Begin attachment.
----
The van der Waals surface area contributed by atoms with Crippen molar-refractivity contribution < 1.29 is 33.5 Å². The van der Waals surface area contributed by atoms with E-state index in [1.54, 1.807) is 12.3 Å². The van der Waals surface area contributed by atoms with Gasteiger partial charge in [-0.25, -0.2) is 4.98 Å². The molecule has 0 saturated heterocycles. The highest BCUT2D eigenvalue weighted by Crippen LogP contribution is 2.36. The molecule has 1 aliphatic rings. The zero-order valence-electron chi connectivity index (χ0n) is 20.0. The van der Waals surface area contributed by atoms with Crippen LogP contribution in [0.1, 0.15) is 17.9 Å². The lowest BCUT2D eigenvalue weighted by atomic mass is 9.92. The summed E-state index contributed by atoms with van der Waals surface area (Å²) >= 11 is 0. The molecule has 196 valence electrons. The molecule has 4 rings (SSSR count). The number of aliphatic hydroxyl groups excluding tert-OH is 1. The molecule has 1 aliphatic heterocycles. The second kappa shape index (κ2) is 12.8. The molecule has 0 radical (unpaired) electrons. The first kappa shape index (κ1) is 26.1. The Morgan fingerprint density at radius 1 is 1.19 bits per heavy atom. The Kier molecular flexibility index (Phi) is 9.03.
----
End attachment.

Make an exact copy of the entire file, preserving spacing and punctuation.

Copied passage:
The van der Waals surface area contributed by atoms with Crippen molar-refractivity contribution < 1.29 is 33.5 Å². The van der Waals surface area contributed by atoms with E-state index in [1.54, 1.807) is 12.3 Å². The van der Waals surface area contributed by atoms with Gasteiger partial charge in [-0.25, -0.2) is 4.98 Å². The molecule has 0 saturated heterocycles. The highest BCUT2D eigenvalue weighted by Crippen LogP contribution is 2.36. The molecule has 1 aliphatic rings. The zero-order valence-electron chi connectivity index (χ0n) is 20.0. The van der Waals surface area contributed by atoms with Crippen LogP contribution in [0.1, 0.15) is 17.9 Å². The lowest BCUT2D eigenvalue weighted by atomic mass is 9.92. The summed E-state index contributed by atoms with van der Waals surface area (Å²) >= 11 is 0. The molecule has 196 valence electrons. The molecule has 4 rings (SSSR count). The number of aliphatic hydroxyl groups excluding tert-OH is 1. The molecule has 1 aliphatic heterocycles. The second kappa shape index (κ2) is 12.8. The molecule has 0 radical (unpaired) electrons. The first kappa shape index (κ1) is 26.1. The Morgan fingerprint density at radius 1 is 1.19 bits per heavy atom. The Kier molecular flexibility index (Phi) is 9.03.